I was asked to post this by a friend.
It's from the Wilkes-Barre Online Archives Hosted by Mark Cour Sept 7, 2004.
"Let's cover this...
...Sturdevant Street fire from the other night.
First off, this is not meant as a criticism of our fire department rank-and-file, their union reps, or our elected officials. As many of you know, I listen to my scanners from the moment I get out of bed until I head back to said bed at the end of each and every day. I have listened in while many structure fires were being fought and I also attended quite a few.
I followed that fire from 1 AM when it was toned, 'til 3:15 AM when it was 10-24ed. The original word from 911 was "Flames are showing. Possibly have an entrapment on the second floor." Right away, I'm thinking: "Yikes!" Now I knew Engine 3 and Medic 3 would be on scene real quick, but after that, all bets were off with two engines being recently put out of service and the rest of the apparatus playing musical chairs to some degree. Within eight minutes, the very first responders were on scene and had requested a second alarm. At that moment, Engine 9 rolled from North Station and arrived at the fire ground exactly nine minutes later. Sorry kiddies, but when we're talking fully involved structures and burned children-that's just too slow of a response.
Without an engine staged at HQ and without an engine staged at the now defunct NE station, we're spread a bit far and wide when a calamity actually presents itself.
Another problem. At 1:12 Medic 3 reported: "We've got this kid loaded up. We're gonna head to the LZ." Two minutes prior, Medc 3 had alerted 911 to alert a Life Flight helo, 911 responded that they'd need an engine to set-up the Life Flight LZ, and F-6 told 911: "County. Try Hanover Township." We've had structure fires much bigger than a single family dwelling before, but we never needed an outside department to man our LZ with their engine. Not that I've heard, anyway. But it gets worse.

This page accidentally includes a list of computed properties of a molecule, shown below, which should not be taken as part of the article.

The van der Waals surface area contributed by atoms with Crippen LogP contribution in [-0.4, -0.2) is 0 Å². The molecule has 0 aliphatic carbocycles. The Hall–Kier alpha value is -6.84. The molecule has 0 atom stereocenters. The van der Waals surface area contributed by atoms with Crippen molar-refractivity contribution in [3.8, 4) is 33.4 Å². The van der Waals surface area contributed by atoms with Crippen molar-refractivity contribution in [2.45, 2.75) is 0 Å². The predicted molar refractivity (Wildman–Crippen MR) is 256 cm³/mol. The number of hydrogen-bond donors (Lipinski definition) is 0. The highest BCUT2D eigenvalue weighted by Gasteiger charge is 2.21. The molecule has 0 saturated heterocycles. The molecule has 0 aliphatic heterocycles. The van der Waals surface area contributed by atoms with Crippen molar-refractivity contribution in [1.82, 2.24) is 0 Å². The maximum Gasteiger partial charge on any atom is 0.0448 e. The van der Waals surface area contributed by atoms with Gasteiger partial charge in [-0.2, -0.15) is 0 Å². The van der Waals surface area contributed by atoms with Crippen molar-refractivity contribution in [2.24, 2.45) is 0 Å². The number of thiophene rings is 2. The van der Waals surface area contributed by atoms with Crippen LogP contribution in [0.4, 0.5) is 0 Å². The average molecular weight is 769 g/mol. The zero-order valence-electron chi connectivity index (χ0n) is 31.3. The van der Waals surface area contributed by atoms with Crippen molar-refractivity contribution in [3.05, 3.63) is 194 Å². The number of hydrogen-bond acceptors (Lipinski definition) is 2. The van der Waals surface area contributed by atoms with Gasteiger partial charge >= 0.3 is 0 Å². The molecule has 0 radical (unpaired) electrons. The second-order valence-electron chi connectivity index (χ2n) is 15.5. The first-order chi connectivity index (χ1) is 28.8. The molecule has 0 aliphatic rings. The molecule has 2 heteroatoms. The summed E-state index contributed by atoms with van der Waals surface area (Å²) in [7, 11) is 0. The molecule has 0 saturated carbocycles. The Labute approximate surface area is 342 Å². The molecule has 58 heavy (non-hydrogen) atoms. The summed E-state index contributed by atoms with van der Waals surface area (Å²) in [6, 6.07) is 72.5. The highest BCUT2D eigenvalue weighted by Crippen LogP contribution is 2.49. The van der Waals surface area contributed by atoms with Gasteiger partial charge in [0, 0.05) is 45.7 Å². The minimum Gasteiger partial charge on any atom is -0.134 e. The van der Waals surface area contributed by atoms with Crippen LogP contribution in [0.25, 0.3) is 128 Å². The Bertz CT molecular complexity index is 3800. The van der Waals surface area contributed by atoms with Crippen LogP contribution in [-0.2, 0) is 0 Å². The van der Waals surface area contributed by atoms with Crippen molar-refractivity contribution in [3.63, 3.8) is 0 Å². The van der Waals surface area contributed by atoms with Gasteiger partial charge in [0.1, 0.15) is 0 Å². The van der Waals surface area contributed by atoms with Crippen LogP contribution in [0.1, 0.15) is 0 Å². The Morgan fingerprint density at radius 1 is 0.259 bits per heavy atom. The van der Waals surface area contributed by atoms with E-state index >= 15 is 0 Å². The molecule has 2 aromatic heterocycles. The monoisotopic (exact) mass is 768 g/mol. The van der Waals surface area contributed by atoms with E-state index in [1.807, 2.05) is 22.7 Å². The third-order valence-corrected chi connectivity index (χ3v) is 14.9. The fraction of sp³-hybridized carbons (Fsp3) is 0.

At 1:25 AM, 911 alerted F-6 that "You have a 3 minute ETA from Hanover Engine 5 to the LZ." So, we were looking at 18 minutes just to man an LZ with an engine. And this is with a burned kid hanging in the balance. Again, correct me if I'm way off base, but this was another first for this Scanner Land junkie.
1:28 AM: "Command to County. Put in a full third alarm."
Yet, at 1:20 AM, the call went out to put the reserve engine in service with off-duty fire fighters yet to report. And then later, the second reserve engine was requested. That's another first for me. The second reserve engine??? I could go on. Despite being a slacker in college and such, I take superb notes on the fly.
The fire fighters handled this situation with their usual professionalism and I expected nothing less, but it's obvious to me that the deployment of our apparatus is not what we need it to be, which is a direct result of putting two engines out of service indefinately. And I think this situation needs to be rectified before...before we suffer a tragedy that could have and should have been averted.
Everybody wants those engines back in service. The fire fighters. The union guys. The politicos. And the residents. Especially the Nord End residents that have recently lost much more than just their local fire engine.
But still the question begs. If everyone involved wants those engines back in service, why aren't they?
I'm still awaiting that seemingly elusive answer.
Well put, But now we have even less while paying more taxes.
Dan Emplit WBFD